Typically, this circuit results in a QRS morphology that is relatively narrow compared with that of other types of VT, and it usually has a superior axis with right bundle branch morphology. This type of VT commonly occurs as sustained episodes of monomorphic VT and may be brought out with exercise. It is generally well tolerated at slower rates less than 200 beats a minute. As the name implies, it is highly responsive to intravenous verapamil in the acute setting and may be treated with oral verapamil moving forward to attempt to prevent future recurrence.

However, 20% of patients experience breakthrough episodes of VT despite treatment with oral verapamil. In such cases, alternative anti-arrhythmics or ablation may be considered. Ablation can be safely accomplished in pediatric patients who weigh more than 15 kilograms, but varying degrees of success have been reported. In the largest study of fascicular VT ablation in pediatric patients, the initial success rate was 72%, with a recurrence rate of 18%. Therefore, a common approach to management of fascicular VT has been to treat it medically until the child is larger, at which time ablation can be attempted.

A rare form of incessant VT seen in the newborn period is usually monomorphic and arises most commonly from the left ventricle. Monomorphic VT of the newborn has been associated with ventricular tumors. Commonly it is an isolated hamartoma (Purkinje cell tumor), although in 50% of cases no etiology is identified. Neonatal myocarditis also should be ruled out. The VT rate may be very fast and is often higher than 200 beats a minute.

The QRS duration in neonatal VT can be relatively narrow and may be as short as 60 milliseconds, which can sometimes make differentiating incessant VT from supraventricular tachycardia difficult. Careful comparison of the QRS in tachycardia to the QRS in sinus rhythm can help make this distinction. Incessant VT of the newborn may be associated with tachycardia-induced cardiomyopathy, especially in patients in whom more than 80% of the day is spent in VT.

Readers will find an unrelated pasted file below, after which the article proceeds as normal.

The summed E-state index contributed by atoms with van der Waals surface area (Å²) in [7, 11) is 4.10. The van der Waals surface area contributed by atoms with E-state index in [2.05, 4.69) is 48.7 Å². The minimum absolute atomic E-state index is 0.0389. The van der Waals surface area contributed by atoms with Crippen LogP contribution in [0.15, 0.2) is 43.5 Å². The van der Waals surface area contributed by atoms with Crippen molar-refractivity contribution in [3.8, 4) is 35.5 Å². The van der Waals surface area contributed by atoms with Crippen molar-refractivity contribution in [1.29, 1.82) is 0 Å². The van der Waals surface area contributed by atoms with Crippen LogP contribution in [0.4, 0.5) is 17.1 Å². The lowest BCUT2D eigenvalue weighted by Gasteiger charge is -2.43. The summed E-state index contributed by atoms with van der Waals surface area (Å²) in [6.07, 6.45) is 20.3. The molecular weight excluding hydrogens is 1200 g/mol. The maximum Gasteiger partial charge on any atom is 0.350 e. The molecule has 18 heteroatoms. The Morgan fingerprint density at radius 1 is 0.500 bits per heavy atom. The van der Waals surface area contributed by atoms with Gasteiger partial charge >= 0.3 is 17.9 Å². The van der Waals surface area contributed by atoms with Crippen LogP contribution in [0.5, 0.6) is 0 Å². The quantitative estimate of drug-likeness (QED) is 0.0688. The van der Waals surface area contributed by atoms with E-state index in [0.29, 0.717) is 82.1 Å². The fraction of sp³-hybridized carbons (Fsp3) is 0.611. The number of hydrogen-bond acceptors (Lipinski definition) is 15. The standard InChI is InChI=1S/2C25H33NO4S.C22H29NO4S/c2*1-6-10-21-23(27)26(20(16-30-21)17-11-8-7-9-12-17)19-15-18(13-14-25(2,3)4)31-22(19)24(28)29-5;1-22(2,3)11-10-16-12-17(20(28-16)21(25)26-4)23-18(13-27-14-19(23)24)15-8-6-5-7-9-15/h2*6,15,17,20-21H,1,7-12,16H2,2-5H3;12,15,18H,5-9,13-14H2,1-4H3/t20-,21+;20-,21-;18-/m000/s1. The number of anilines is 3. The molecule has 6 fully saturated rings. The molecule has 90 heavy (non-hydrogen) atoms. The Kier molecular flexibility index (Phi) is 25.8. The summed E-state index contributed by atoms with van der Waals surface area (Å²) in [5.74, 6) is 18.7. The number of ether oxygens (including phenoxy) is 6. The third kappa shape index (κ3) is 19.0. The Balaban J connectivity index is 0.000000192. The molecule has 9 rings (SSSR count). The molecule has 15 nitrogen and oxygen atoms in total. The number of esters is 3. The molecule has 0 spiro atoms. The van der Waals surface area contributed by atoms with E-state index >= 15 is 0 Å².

Anti-arrhythmic medication is almost always required to achieve a level of control to avoid tachycardia-induced cardiomyopathy and maintain adequate perfusion. Most infants with incessant VT have spontaneous resolution in 1 to 2 years, at which point they can be weaned from anti-arrhythmics. However, mortality in this disorder may be as high as 15% related to tachycardia-induced cardiomyopathy.

Polymorphic VT

Polymorphic VT defined as beat-to-beat variations in the QRS morphology, QRS axis or both during VT is rare in childhood and generally carries a worse prognosis than monomorphic VT. It is even more uncommon for children to have polymorphic VT with no underlying heart disease, as it is almost always associated with an underlying cardiac abnormality.

Therefore, the presence of multiform ventricular ectopy or polymorphic VT in a child warrants a thorough investigation into underlying structural heart disease, cardiomyopathy, myocarditis and channelopathies. In addition, metabolic or electrolyte abnormalities, medication toxicity, illicit drug use, and in the case of neonates, toxicity from the mother's use of medications or recreational drugs should be investigated.

"Even if no etiology is identified, these patients warrant longitudinal follow-up and, depending on the degree of ectopy and symptoms, may require anti-arrhythmics or even implantation of an internal cardioverter-defibrillator, depending on the severity of the presentation," says Dr. Wackel.

For more information

Refer a patient to Mayo Clinic.